It’s hard to think that after roughly 30 years in the music industry and blessing the culture with hits like “F**k the Police” and both the Barbershop and Friday series’, that Ice Cube hasn’t already gotten a star on the Hollywood Walk of Fame. But in reality, he actually hasn’t. That is, until today (June 12), when the hip hop icon was honored with his very own star on Hollywood Boulevard.
Director of Boyz in the Hood, John Singleton, was one of people who spoke at Ice Cube’s star ceremony Monday afternoon. “The mark of a true man is how many people he influences in his lifetime,” Singleton said. “That’s how I see Cube.” Dr. Dre was also in attendance to watch his longtime friend and former N.W.A partner be honored. While the multi-faceted artist has definitely influenced many, he suggested the honor was still somewhat surprising.
“When you coming up doing music, movies, just trying to be creative, you never figure you’ll be on the Hollywood Walk of Fame one day,” he said.Ice Cube’s Walk of Fame ceremony comes only three days after the release of the 25th anniversary edition of the rapper’s politically-charged album, Death Certificate. Coincidentally, it is only three days before his 48th birthday.
Uptown Ventures Group, the parent company of UPTOWN Magazine, announced today they will honor award-winning television and film actress Nia Long at their annual “UPTOWN HONORS HOLLYWOOD” Pre-Oscar Gala, presented by Lexus and hosted by comedian Chris Spencer. The event will take place on Thursday, February 25 at Lure, in Hollywood, CA.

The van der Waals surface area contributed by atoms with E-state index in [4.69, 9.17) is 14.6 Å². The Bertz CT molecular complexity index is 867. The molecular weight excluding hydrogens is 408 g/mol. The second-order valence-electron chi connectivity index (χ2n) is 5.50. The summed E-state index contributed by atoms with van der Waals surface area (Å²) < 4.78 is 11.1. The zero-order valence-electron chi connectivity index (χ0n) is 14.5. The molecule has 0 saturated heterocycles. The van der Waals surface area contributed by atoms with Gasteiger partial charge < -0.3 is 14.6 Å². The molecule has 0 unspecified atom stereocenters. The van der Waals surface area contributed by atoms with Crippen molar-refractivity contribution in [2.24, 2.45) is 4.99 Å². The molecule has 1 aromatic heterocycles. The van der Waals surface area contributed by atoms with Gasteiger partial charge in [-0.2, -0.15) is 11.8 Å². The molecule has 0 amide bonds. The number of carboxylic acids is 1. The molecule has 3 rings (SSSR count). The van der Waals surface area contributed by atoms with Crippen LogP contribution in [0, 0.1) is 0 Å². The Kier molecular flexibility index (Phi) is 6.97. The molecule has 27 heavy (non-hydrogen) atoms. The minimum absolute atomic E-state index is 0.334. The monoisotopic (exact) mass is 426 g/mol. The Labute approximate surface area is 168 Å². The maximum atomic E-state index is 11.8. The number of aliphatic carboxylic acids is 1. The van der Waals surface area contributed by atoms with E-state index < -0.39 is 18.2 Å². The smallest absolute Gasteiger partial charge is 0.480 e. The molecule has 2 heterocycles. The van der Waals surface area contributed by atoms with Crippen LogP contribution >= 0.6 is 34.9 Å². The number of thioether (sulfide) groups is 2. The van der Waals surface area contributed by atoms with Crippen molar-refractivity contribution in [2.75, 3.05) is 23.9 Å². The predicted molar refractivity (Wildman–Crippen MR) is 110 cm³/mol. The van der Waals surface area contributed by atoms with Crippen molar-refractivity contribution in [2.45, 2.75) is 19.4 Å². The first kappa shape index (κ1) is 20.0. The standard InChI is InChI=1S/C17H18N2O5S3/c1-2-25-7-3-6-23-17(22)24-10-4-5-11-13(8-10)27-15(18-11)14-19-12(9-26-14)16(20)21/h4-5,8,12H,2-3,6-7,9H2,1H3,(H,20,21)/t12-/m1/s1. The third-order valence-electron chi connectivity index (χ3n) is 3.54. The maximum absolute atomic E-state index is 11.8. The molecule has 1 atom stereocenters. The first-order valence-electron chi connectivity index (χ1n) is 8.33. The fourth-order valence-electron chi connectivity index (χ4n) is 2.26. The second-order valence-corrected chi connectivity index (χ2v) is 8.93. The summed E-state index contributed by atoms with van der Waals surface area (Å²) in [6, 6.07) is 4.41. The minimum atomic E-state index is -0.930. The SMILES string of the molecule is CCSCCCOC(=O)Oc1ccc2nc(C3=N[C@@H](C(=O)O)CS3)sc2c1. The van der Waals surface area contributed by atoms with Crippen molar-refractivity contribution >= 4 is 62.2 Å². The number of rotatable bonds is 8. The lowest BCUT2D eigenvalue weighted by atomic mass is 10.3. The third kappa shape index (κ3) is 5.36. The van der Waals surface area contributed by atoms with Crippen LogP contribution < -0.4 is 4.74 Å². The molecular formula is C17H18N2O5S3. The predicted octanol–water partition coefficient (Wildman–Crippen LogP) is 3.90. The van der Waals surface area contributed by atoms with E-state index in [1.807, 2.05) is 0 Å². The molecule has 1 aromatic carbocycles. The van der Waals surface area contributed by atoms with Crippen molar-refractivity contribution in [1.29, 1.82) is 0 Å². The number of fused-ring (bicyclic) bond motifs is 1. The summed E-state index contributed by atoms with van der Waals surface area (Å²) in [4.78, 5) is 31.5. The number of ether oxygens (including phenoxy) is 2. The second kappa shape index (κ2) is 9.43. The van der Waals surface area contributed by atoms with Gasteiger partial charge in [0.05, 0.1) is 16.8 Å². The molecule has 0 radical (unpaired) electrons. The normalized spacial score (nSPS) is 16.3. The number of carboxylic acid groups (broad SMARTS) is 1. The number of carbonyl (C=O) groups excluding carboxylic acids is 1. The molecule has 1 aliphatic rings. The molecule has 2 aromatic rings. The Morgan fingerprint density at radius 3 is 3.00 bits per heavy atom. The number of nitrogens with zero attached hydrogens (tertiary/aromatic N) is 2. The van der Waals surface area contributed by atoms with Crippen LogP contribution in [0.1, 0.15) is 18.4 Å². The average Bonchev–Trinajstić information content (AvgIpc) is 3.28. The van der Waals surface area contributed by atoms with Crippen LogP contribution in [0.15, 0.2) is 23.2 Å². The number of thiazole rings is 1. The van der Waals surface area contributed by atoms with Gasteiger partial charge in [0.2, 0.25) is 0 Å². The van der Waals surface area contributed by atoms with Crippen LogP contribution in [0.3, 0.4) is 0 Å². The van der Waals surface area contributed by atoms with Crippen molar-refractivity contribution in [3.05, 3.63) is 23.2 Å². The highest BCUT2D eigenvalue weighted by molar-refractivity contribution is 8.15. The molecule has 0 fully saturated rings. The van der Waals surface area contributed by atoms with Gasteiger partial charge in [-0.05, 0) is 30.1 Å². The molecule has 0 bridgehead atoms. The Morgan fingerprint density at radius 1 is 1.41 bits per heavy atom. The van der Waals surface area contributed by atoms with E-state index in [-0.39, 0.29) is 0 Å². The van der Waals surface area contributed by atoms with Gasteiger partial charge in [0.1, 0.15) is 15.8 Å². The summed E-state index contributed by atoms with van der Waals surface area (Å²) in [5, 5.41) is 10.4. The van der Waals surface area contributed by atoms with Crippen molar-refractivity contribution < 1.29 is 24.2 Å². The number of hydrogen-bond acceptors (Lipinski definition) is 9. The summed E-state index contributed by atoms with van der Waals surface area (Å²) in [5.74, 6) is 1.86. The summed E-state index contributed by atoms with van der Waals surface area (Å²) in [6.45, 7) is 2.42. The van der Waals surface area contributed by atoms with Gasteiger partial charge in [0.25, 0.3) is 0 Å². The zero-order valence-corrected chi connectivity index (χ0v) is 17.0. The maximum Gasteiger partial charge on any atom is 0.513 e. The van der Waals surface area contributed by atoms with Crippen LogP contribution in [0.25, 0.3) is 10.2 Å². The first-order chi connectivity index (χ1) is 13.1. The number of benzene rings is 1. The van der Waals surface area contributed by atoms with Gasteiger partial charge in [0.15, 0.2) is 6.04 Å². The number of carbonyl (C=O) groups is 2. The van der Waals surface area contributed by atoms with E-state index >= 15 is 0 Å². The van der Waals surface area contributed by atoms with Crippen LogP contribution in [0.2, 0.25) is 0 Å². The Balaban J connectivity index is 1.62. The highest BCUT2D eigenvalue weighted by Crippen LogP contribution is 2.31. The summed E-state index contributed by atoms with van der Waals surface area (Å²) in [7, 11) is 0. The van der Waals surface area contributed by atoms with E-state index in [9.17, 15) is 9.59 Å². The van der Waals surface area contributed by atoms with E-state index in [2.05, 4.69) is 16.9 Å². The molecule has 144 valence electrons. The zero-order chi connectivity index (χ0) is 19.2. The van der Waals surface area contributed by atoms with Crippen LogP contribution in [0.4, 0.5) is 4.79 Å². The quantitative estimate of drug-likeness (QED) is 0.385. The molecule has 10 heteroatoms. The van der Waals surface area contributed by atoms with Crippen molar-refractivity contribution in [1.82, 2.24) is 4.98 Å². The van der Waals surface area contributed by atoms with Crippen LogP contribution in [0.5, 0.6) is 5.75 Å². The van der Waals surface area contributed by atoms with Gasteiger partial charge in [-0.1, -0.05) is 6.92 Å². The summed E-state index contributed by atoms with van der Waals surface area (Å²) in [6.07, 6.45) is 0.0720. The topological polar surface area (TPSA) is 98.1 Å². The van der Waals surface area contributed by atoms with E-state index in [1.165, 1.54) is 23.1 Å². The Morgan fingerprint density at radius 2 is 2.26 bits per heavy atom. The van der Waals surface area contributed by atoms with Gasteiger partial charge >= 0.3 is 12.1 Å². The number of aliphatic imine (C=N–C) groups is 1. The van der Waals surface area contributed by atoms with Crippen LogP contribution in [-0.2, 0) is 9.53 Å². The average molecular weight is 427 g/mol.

The evening will pay tribute to Long’s career including her memorable roles in John Singleton’s critically-acclaimed film, Boyz n the Hood, family comedy dramaSoul Food, romantic drama Love Jonesand comedy drama The Best Man. Long has won three NAACP Image Awards, hosted several awards shows including “Black Girls Rock” and the “Trumpet Awards,” and has also been honored by PETA.
“We are excited to celebrate the accomplishments of our friend, the talented Nia Long. Her career continues to flourish and we have supported and been a part of her Hollywood journey from the beginning. This evening will salute her many past, present and future works and contributions to the entertainment industry,” said Len Burnett, Co-CEO and Chief Revenue Officer, UPTOWN Ventures Group.
Past honorees have included Malcolm D. Lee, Will Packer, Salim Akil, Lee Daniels, Ava DuVernay, as well as Reggie Hudlin and Warrington Hudlin.
In a split bill at Damrosch Park Bandshell in New York City, Marc Bamuthi Joseph’s “Word Becomes Flesh” and Kyle Abraham’s “Pavement” explored race, power and, most specifically, what it means to be a black man in contemporary society as part of the Lincoln Center Out of Doors series last Thursday night. Using spoken word, movement and music, Mr. Joseph takes on the issues confronting black fatherhood in “Word Becomes Flesh,” which program notes describe as a “choreopoem.” First performed in 2003 by Mr. Joseph, the work is a recitation of letters written to his unborn son. Now “Word” is reimagined for an ensemble cast of six. The performers share their fears about bringing a child — first addressed as “heartbeat” and later as “brown boy” — into the world.